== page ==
The manager's choices are small. Marouane Fellaini, of course, serves the second game of a two-match ban and is not available; Jack Rodwell is probably too defensively-minded and Phil Neville not up to the task of carrying the attacking midfield threat; Dan Gosling lacks experience but has shown a wonderful precociousness in his two substitute appearances; and Jose Baxter and John Paul Kissock are likely too young to throw into the cauldron of a derby.
That leaves Segundo Castillo whom the source of the Arteta rumours suggests will be his replacement. The Ecuadorian is primarily a defensive midfielder but his eye for a pass and his sublime strike against Standard Liege last September suggest that while he is no Mikel, he could do a job in a more advanced role.
Mikel Arteta: a genuine doubt or Moyesey mindgames?
Joseph Yobo is apparently fit again — though the same was said on Monday and he wasn't even on the bench — and Lars Jacobsen is close to contention, but with Leighton Baines earning rave reviews at left back and the central pairing of Joleon Lescott and Phil Jagielka proving to be an excellent partnership in recent weeks, it would be very surprising if the manager made any changes to the his back four.
While no one really wants either another match on the calendar or, Heaven forbid, another derby this season, Everton would probably be very happy with a repeat of Monday and a replay date at Goodison in the first week of February.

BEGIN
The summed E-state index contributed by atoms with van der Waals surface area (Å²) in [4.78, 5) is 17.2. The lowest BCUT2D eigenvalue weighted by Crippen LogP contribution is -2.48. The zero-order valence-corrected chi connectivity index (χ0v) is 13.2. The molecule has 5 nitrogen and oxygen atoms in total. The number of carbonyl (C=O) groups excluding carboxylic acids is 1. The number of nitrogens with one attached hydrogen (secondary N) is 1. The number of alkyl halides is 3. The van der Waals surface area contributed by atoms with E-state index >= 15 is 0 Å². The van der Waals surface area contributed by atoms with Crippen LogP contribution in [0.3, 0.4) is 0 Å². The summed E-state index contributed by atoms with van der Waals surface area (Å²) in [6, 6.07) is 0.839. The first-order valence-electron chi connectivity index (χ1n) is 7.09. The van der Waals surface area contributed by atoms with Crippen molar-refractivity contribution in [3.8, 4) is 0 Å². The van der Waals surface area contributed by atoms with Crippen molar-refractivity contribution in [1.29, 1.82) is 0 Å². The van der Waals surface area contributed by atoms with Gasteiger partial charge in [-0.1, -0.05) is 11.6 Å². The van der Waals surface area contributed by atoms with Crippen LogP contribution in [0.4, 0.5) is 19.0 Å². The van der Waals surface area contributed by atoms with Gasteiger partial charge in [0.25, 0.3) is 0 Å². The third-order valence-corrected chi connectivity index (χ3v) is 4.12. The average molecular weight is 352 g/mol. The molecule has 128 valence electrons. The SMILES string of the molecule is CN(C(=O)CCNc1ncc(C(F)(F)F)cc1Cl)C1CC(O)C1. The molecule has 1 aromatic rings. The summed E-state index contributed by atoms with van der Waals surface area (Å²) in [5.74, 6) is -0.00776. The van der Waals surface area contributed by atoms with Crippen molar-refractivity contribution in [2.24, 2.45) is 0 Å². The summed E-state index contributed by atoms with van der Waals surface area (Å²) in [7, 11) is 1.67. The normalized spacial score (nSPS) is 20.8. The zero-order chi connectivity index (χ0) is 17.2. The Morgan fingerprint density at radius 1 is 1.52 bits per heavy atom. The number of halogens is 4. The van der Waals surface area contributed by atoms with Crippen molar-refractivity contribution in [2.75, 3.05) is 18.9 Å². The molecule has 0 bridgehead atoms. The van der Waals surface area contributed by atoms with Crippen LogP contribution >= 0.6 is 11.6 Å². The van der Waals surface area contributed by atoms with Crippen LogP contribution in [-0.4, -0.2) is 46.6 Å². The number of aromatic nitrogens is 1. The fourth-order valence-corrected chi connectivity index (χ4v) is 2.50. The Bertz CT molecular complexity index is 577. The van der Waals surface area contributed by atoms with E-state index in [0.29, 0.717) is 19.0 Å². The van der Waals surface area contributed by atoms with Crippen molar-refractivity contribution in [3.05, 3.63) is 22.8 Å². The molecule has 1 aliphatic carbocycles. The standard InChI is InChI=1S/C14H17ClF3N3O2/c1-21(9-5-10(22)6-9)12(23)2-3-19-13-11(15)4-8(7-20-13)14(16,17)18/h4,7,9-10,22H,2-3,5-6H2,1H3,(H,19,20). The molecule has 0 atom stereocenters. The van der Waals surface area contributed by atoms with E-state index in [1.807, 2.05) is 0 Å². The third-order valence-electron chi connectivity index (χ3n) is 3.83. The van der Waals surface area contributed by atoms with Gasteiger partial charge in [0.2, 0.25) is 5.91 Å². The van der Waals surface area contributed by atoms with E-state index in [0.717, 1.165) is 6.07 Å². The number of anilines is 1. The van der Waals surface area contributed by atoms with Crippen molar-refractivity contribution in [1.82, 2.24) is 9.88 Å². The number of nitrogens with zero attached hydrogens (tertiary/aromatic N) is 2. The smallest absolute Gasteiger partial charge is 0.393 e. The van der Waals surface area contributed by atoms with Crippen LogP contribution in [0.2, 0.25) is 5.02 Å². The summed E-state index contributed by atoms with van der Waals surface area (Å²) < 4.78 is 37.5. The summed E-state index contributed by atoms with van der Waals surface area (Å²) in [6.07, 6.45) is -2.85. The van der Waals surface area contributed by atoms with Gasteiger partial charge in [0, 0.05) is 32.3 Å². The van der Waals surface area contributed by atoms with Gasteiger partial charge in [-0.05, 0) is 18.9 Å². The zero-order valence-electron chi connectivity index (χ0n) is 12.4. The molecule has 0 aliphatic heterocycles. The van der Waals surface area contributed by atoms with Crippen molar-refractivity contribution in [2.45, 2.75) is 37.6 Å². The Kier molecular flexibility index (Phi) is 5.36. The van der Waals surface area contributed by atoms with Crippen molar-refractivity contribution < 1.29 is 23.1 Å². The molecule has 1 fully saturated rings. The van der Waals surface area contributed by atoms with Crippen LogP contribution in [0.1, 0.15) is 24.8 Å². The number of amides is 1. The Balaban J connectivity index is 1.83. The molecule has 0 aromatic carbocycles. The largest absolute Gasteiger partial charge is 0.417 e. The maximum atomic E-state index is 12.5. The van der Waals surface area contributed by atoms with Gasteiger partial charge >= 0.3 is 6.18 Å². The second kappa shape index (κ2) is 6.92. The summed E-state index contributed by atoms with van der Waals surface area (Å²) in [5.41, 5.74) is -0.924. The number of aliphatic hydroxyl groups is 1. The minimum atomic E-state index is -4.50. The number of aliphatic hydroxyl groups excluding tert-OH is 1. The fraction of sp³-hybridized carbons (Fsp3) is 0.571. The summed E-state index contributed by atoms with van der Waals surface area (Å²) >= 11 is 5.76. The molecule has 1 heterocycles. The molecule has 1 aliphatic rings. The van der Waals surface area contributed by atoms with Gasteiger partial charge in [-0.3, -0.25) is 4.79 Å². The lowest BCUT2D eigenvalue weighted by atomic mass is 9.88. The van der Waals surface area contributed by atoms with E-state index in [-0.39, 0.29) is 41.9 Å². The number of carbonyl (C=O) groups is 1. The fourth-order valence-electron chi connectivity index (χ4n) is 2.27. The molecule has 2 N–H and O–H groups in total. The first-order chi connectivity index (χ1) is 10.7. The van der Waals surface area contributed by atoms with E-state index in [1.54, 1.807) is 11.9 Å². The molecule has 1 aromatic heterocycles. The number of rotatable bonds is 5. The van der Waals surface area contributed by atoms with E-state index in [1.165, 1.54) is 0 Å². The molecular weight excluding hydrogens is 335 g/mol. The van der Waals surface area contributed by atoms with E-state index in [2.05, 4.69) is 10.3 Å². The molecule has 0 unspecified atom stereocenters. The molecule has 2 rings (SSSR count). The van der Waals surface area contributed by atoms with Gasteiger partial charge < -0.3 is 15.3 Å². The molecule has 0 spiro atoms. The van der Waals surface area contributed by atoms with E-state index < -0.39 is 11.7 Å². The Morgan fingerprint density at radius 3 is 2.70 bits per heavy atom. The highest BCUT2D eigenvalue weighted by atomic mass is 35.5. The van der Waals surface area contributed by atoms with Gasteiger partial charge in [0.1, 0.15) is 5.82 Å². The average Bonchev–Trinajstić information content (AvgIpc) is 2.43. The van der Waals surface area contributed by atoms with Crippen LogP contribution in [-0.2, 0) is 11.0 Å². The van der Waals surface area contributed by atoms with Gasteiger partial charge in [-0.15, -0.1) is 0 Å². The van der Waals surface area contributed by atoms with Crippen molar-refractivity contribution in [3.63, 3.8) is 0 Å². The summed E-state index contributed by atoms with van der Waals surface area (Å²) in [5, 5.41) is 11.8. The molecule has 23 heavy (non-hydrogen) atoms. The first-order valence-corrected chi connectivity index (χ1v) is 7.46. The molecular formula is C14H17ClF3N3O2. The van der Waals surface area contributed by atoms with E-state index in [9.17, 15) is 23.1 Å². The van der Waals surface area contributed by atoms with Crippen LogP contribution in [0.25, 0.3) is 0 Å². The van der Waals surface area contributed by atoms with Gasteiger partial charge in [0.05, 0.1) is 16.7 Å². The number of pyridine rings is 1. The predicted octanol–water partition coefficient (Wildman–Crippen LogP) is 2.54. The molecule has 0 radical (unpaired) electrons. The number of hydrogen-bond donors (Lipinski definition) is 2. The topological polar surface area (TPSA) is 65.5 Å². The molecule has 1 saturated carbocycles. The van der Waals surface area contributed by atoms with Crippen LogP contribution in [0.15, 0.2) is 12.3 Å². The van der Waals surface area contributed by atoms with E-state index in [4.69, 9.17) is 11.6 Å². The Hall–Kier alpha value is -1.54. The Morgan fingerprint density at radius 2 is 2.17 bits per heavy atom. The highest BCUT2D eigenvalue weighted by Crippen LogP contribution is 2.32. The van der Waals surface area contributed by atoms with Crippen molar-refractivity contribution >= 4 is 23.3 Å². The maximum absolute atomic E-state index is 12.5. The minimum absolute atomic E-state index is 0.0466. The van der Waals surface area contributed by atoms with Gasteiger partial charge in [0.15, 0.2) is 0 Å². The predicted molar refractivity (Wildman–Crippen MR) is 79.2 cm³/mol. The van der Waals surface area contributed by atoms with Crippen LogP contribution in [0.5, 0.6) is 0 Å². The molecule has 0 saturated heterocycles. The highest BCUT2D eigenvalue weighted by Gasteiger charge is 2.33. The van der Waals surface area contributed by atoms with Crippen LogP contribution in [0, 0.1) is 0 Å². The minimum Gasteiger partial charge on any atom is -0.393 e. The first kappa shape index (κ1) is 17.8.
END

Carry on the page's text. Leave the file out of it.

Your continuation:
Not only would they have more players at their disposal — Fellaini would be eligible, Jacobsen closer to match fitness, and there's always the hope that an attacking signing on loan will materialise before the end of January — but they'd also be on home turf with the 12th man of Goodison at their side.
The Blues won't be short of support this weekend, though. The differing allocations for FA Cup ties means that there will officially be 3,000 more Evertonians inside Anfield than there were last week and that will hopefully make for a cracking cup tie... and an Everton victory!
As if two Merseyside derbies in close proximity weren't enough, Everton and Liverpool will meet for a third time in the space of a little over fornight when this FA Cup Fourth Round tie moves across Stanley Park for a replay at Goodison Park.